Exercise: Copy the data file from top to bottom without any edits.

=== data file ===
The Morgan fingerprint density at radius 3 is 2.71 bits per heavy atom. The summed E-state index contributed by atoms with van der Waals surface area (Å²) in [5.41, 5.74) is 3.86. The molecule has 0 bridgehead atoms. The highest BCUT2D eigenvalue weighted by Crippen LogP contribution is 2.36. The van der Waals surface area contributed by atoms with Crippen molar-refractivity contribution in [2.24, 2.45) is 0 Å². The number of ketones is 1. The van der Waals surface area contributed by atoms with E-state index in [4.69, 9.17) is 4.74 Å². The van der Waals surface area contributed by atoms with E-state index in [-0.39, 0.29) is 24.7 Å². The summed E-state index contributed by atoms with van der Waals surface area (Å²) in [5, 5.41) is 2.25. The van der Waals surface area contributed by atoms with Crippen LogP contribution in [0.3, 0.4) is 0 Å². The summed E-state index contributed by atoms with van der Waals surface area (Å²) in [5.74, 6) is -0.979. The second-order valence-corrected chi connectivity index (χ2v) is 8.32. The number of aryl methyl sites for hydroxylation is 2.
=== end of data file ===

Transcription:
The Morgan fingerprint density at radius 3 is 2.71 bits per heavy atom. The summed E-state index contributed by atoms with van der Waals surface area (Å²) in [5.41, 5.74) is 3.86. The molecule has 0 bridgehead atoms. The highest BCUT2D eigenvalue weighted by Crippen LogP contribution is 2.36. The van der Waals surface area contributed by atoms with Crippen molar-refractivity contribution in [2.24, 2.45) is 0 Å². The number of ketones is 1. The van der Waals surface area contributed by atoms with E-state index in [4.69, 9.17) is 4.74 Å². The van der Waals surface area contributed by atoms with E-state index in [-0.39, 0.29) is 24.7 Å². The summed E-state index contributed by atoms with van der Waals surface area (Å²) in [5, 5.41) is 2.25. The van der Waals surface area contributed by atoms with Crippen LogP contribution in [0.3, 0.4) is 0 Å². The summed E-state index contributed by atoms with van der Waals surface area (Å²) in [5.74, 6) is -0.979. The second-order valence-corrected chi connectivity index (χ2v) is 8.32. The number of aryl methyl sites for hydroxylation is 2.